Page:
I had always postulated that Taglish words like nakaka-inspired/na-inspired (e.g., Nakaka-inspired talaga ang speech ni Pinoy kahapon.) and nag-matured (e.g., Kung kelan siya nag-matured saka naging immature [pun intended].) are grammatically incorrect as far as Taglish grammar is concerned. The gawky sound of “d” when the subject words are pronounced is the miscreant.
After digging the composite structures of Taglish verbs for centuries, I have learned that it is, indeed, nonstandard to follow this rule: turning an English verb into its past tense when added to Tagalog verbal prefixes.
The rule in Taglish verbs says that the base form of the verb shall remain when interfused with Tagalog verbal affixes such as nakaka-/na- and nag- as in, nakaka-inspire/na-inspire and nag-mature.
Imagine using the Taglish words nakaka-annoyed and na-promoted in the following contexts:
1. Nakaka-annoyed ang mga pinagsasabi ni Sonyboy Fugaban.
2. Na-promoted uli ang bisor ko.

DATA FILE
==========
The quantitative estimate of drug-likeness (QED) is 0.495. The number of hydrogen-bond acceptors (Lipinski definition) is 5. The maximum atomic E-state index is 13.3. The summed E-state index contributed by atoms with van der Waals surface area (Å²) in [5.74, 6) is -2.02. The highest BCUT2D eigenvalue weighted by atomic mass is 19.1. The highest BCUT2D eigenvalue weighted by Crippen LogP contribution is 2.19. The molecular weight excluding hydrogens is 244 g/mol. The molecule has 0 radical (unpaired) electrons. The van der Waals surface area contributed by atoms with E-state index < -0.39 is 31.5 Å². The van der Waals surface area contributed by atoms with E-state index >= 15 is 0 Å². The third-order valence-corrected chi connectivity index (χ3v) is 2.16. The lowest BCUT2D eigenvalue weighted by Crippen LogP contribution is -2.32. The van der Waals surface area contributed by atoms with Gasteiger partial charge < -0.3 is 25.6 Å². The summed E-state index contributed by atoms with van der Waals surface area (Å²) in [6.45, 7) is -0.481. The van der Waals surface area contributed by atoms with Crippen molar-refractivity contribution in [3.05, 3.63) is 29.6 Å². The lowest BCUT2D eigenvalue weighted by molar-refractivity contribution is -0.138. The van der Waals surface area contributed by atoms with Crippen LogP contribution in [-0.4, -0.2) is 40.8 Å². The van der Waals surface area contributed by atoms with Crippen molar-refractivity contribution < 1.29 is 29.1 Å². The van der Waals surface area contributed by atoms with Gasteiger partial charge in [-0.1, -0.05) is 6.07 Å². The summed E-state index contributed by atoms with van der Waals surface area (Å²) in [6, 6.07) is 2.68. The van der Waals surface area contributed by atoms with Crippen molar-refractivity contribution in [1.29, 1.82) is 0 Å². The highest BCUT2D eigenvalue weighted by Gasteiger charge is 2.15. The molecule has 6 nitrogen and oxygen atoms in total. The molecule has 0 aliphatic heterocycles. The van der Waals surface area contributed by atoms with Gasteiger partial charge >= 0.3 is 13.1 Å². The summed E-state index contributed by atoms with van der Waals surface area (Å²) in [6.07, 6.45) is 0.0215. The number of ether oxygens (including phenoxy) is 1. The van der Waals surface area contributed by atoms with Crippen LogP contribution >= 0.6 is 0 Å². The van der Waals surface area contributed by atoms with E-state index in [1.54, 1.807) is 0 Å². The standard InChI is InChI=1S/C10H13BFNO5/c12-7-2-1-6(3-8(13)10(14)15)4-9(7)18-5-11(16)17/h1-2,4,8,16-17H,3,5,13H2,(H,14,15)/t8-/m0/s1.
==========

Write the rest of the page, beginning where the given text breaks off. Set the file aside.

The sound of both Taglish words alone is already, for lack of a better term, not right, isn’t it? The same goes for nakaka-inspired/na-inspired and nag-matured because annoy and promote are both verbs. The Tagalog prefixes nakaka– implies future tense and na– explicitly suggest past tense, so it is but proper to combine them with an English verb in its very base form—only.
Below is glimpse of what you can see in our reference book titled “Taglish Verbs: How English Loanwords Make it Into the Philippine Languages” by Tangco, R.D. and Nolasco, R.M. (2002). The primary goal of said book is to show the patterns and constraints by which English lexical terms are FORMALLY encoded into the verbal construction of Tagalog, as well as to provide phonological, morphosyntactic, and pragmatic explanations for those encoded forms.
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